I do not endorse or condemn what he says by printing it here.  I have spoken to Danish reporters who complain that some of the things Mr Akkari has told them have not always checked out.  In particular, when they asked to meet the Muslims supposedly sent the three extra cartoons as hate mail (see below), he did not agree to the request.

        This is going to be an unusual and long posting.  If readers feel this a worthwhile experiment, or inappropriate for this blog, do let me know.

        Q: I would like to ask you about the delegations that traveled to the Middle East, and the dossier with the cartoons.  I wanted to clarify the origins of the extra three cartoons.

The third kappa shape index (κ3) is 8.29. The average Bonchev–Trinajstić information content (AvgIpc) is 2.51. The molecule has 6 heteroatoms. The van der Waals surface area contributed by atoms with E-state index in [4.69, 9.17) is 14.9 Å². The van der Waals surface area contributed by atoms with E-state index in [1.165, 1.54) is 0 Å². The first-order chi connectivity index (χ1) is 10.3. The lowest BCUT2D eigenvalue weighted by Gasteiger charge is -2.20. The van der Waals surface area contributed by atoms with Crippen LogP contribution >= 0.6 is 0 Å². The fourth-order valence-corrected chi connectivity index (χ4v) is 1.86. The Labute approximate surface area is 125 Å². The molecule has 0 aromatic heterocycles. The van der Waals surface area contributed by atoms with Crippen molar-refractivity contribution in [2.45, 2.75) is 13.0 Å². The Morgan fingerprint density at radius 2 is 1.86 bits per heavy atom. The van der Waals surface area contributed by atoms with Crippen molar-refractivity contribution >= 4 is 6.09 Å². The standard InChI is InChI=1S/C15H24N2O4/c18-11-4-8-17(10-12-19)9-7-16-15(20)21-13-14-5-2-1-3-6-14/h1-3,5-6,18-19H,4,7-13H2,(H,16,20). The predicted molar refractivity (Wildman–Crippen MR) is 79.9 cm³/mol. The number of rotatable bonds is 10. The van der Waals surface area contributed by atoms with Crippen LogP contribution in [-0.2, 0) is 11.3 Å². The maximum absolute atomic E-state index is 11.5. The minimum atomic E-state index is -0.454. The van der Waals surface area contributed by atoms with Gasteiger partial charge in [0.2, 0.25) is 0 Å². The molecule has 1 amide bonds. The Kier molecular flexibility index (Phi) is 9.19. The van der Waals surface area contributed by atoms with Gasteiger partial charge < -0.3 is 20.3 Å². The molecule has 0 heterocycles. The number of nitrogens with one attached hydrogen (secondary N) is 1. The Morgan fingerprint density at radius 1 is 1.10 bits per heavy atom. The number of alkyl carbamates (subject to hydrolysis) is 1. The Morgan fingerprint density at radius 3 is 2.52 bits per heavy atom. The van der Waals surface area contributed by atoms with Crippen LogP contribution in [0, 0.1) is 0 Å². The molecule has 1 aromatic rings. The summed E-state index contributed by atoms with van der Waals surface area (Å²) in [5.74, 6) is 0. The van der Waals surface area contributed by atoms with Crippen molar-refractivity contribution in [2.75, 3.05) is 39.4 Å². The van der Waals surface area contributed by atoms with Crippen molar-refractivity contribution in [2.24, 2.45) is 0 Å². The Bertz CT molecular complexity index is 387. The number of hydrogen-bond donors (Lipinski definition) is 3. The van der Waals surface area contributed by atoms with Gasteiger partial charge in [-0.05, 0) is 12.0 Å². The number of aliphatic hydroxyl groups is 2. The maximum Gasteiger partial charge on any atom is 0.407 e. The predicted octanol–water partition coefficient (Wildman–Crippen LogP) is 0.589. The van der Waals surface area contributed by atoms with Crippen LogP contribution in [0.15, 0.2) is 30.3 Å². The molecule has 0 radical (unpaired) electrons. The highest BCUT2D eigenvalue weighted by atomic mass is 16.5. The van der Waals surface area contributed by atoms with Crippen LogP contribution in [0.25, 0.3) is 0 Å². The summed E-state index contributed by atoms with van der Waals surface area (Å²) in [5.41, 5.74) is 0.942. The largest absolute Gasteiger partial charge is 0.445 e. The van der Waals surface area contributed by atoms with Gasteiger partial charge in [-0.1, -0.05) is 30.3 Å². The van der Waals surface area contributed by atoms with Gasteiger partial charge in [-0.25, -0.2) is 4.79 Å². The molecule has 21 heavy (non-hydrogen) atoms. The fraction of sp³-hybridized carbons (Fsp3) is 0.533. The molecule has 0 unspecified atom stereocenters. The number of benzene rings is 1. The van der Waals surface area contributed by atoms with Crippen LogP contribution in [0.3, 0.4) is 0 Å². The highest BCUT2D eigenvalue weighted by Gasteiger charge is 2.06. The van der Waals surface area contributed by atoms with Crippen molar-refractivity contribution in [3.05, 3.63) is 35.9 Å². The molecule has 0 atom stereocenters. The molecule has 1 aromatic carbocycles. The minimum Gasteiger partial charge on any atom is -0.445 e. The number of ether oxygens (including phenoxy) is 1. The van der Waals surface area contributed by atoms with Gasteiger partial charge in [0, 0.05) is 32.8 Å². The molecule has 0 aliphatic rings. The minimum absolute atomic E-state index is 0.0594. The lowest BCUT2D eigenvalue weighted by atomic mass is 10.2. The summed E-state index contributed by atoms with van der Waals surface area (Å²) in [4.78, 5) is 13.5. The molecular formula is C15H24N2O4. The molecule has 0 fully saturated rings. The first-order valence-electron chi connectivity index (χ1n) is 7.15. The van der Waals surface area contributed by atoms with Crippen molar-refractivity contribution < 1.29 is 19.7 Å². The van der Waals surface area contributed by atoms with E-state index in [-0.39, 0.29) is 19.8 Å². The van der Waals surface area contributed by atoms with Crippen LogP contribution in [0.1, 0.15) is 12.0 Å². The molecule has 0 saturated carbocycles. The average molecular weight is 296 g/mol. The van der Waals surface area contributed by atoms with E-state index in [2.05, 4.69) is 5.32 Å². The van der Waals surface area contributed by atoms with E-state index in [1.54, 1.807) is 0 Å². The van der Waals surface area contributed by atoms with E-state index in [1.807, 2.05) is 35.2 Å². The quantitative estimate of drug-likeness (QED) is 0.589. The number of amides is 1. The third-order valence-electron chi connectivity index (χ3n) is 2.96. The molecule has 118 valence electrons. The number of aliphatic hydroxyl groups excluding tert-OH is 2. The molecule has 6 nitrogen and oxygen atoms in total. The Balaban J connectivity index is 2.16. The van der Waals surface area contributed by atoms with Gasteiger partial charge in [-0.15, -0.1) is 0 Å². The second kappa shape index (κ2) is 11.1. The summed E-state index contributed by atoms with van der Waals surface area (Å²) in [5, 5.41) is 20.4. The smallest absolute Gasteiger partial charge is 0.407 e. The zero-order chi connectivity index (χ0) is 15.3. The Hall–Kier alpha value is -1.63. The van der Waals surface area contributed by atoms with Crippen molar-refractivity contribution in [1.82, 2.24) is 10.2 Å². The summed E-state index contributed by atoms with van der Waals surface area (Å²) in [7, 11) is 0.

Amhed Akkari: Actually, these three cartoons weren't in the newspaper, that was written in the dossier that the persons took with them.  The dossier had the 12 newspaper pictures in colour, these three (extra) cartoons came very much later in the dossier.  They were inside, but separated from the newspaper cartoons by a lot of letters, letters that had been sent to the minister of culture and so on.

        [The extras] were in white and black, and there was no address on them.

        Amur Musa [secretary-general of the Arab League, one of the leaders shown the dossier] is not a small child, to think that this is "Jyllands-Posten" when he sees an amateur picture like this one, and neither is the mufti of Egypt, and the others.  They are not people who can be quickly made tense by seeing such a picture.  Neither is the cardinal of the Maronite church in Lebanon, we also visited him and showed him the same dossier.